of the JCVI. On its own the view of the JCVI is that this advantage, whilst
present, is insufficient to justify a universal offer in this age group. Accepting
this advice, UK CMOs looked at wider public health benefits and risks of
universal vaccination in this age group to determine if this shifts the riskbenefit either way.
15) Of these, the most important in this age group was impact on education. UK
CMOs also considered impact on mental health and operational issues such
as any possible negative impact on other vaccine programmes, noting that
influenza vaccination and other immunisations of children and young people
are well-established, important, and that the annual flu vaccine deployment
programme commences imminently.
16) The UK CMOs, in common with the clinical and wider public health
community, consider education one of the most important drivers of improved
public health and mental health, and have laid this out in their advice to
parents and teachers in a previous joint statement (Annexe D). Evidence from
clinical and public health colleagues, general practice, child health and mental
health consistently makes clear the massive impact that absent, or disrupted,
face-to-face education has had on the welfare and mental health of many
children and young people. This is despite remarkable efforts by parents and
teachers to maintain education in the face of disruption.
17) The negative impact has been especially great in areas of relative deprivation which have been particularly badly affected by COVID-19. The effects of missed or disrupted education are even more apparent and enduring in these areas. The effects of disrupted education, or uncertainty, on mental health are well recognised. There can be lifelong effects on health if extended disruption to education leads to reduced life chances.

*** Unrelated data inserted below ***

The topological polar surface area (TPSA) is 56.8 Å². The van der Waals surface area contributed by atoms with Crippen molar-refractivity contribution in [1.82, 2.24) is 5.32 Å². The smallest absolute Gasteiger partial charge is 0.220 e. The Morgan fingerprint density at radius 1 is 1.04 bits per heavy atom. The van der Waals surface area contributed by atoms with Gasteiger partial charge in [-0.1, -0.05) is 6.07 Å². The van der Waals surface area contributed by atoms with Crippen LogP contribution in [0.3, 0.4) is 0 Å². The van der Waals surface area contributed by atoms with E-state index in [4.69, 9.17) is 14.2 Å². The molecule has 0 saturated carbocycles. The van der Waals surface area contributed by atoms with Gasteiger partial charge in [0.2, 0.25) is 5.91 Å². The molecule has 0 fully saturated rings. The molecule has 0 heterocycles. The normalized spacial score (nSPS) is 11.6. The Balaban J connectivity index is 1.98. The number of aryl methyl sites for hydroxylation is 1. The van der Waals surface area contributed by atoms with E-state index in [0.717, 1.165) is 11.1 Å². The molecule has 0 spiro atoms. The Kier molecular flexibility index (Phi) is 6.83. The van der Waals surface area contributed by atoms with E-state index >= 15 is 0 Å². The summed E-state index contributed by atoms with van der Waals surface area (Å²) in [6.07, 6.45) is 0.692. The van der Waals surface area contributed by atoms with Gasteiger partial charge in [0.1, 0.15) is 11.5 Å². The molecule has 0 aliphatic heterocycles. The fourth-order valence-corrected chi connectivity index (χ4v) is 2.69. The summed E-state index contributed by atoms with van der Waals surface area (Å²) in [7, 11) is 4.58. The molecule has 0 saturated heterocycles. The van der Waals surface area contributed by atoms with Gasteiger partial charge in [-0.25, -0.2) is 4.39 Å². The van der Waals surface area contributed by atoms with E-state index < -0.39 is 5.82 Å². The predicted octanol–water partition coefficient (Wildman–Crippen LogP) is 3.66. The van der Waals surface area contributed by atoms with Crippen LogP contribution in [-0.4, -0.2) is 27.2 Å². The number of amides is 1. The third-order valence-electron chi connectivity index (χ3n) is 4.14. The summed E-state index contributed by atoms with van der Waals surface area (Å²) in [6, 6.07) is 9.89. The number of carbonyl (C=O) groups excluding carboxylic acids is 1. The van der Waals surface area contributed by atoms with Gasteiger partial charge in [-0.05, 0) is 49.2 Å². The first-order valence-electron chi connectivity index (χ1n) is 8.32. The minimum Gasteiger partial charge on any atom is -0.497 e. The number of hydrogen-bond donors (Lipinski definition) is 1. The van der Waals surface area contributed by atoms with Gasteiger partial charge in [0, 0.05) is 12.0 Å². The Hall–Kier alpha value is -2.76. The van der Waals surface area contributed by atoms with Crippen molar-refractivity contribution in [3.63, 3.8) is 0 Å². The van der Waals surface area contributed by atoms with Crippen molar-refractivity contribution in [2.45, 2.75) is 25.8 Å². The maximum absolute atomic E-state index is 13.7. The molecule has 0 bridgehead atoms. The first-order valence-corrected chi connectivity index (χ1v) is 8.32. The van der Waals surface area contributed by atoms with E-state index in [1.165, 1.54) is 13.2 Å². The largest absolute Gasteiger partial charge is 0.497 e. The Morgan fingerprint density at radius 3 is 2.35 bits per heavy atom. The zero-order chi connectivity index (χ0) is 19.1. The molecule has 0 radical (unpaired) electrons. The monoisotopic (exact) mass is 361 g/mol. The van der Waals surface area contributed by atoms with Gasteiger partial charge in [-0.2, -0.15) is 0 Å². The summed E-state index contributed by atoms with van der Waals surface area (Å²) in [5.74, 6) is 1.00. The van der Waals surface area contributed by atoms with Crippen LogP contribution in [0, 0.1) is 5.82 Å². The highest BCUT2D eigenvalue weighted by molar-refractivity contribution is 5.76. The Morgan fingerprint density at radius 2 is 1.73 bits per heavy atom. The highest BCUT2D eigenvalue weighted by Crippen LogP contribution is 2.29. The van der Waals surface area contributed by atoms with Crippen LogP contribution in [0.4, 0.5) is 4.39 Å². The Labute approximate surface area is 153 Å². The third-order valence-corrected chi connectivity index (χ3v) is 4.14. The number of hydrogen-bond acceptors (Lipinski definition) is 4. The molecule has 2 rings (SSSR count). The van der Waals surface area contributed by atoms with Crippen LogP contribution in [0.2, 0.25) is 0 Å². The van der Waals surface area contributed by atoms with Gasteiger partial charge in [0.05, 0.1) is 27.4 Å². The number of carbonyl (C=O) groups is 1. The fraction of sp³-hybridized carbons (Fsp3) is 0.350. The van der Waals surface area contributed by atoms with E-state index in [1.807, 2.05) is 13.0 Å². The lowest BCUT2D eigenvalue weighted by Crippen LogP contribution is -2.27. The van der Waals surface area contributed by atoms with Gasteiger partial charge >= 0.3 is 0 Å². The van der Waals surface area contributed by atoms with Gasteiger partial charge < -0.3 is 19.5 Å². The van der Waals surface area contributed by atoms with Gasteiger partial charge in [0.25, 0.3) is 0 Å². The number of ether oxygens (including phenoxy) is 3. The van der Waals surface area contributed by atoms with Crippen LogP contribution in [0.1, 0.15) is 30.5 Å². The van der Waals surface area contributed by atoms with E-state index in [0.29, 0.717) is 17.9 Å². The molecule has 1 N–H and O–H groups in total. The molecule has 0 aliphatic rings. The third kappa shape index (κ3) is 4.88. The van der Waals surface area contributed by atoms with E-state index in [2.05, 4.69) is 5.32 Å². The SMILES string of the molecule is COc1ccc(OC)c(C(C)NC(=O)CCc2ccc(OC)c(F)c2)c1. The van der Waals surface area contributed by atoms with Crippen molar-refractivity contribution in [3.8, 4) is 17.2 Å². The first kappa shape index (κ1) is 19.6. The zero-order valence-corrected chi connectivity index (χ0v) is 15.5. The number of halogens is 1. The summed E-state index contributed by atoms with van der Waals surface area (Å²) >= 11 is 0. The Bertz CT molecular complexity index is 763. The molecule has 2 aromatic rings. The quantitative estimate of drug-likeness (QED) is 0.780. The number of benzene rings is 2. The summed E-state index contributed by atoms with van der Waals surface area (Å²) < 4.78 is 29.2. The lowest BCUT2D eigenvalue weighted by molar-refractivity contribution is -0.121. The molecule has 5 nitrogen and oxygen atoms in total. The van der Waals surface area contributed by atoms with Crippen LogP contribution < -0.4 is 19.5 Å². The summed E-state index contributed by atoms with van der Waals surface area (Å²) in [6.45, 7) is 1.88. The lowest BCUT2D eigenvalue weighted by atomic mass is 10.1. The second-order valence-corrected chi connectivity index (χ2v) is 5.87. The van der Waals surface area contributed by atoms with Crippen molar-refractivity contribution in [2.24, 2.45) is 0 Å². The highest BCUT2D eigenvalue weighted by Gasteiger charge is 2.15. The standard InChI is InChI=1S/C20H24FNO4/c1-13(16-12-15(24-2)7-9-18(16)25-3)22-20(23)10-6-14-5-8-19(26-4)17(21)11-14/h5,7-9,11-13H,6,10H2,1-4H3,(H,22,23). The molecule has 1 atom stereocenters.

18) Whilst full closures of schools due to lockdowns is much less likely to be
necessary in the next stages of the COVID-19 epidemic, UK CMOs expect the
epidemic to continue to be prolonged and unpredictable. Local surges of
infection, including in schools, should be anticipated for some time. Where
they occur, they are likely to be disruptive.
19) Every effort should be taken to minimise school disruption in policy decisions and local actions. Vaccination, if deployed, should only be seen as an adjunct to other actions to maintain children and young people in secondary school and minimise further education disruption and therefore medium and longer term public health harm.
20) On balance however, UK CMOs judge that it is likely vaccination will help
reduce transmission of COVID-19 in schools which are attended by children
and young people aged 12-15 years. COVID-19 is a disease which can be
very effectively transmitted by mass spreading events, especially with Delta